Unlike incandescent bulbs, halogen lamps or LEDs, which are all point sources, OLEDs are flat area sources; they emit light uniformly from everywhere on their surface. This means that diffuse, glare-free lighting effects can be created without the need for special screens, mirrors or reflective ribs such as those used to diffuse the light from fluorescent tubes. And, if the industry goals are realized, these new lights should eventually far surpass many current lighting technologies in energy efficiency, lifetime and color rendering.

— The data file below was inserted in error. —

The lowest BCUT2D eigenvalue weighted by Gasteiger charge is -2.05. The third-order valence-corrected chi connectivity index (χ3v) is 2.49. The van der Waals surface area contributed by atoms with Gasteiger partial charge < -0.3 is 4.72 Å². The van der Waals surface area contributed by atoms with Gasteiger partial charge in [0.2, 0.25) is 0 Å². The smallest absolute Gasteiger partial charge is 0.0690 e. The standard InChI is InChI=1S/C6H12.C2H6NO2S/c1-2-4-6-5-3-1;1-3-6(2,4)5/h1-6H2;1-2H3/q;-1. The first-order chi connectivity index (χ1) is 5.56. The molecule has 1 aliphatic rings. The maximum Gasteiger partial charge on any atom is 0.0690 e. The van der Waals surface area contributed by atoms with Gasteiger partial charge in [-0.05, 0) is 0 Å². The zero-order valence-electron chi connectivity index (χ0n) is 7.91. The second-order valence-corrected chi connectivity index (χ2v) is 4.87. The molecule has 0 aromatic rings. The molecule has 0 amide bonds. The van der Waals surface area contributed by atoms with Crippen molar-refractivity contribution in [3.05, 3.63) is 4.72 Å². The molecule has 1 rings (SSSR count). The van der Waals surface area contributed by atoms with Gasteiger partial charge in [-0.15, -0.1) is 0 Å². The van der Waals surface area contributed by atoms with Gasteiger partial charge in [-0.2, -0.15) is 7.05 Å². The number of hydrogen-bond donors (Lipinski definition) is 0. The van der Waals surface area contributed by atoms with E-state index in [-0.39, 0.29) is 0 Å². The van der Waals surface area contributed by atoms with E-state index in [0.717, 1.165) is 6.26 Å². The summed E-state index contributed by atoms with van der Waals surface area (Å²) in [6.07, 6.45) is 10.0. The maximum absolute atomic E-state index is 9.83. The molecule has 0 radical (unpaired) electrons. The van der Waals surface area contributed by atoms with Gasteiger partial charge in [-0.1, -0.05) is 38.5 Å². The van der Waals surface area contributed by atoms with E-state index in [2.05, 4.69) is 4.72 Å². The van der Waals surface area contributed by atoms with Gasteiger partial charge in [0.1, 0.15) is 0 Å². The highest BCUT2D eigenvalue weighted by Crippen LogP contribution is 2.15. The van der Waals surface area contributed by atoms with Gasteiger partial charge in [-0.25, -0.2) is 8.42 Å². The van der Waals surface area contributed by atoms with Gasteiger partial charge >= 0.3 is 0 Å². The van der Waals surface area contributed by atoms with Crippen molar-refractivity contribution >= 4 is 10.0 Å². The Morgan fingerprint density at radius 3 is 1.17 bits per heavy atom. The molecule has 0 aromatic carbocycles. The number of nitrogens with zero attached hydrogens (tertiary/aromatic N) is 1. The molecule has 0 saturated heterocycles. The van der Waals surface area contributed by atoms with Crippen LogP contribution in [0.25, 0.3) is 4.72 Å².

Eventually, the OLED industry hopes that this new lighting technology could compete with the fluorescent tubes and incandescent lamps that currently light up offices and homes and complement point source technologies such as LEDs. Before these mass-market applications occur, OLEDs could find their way into any number of smaller and more specialist lighting applications such as illuminated signs. Of course, OLEDs have already penetrated the small display market and are commonly seen in MP3 players and in secondary displays in mobile phones handsets.
This article was published in the February 2007 issue of LEDs Magazine.
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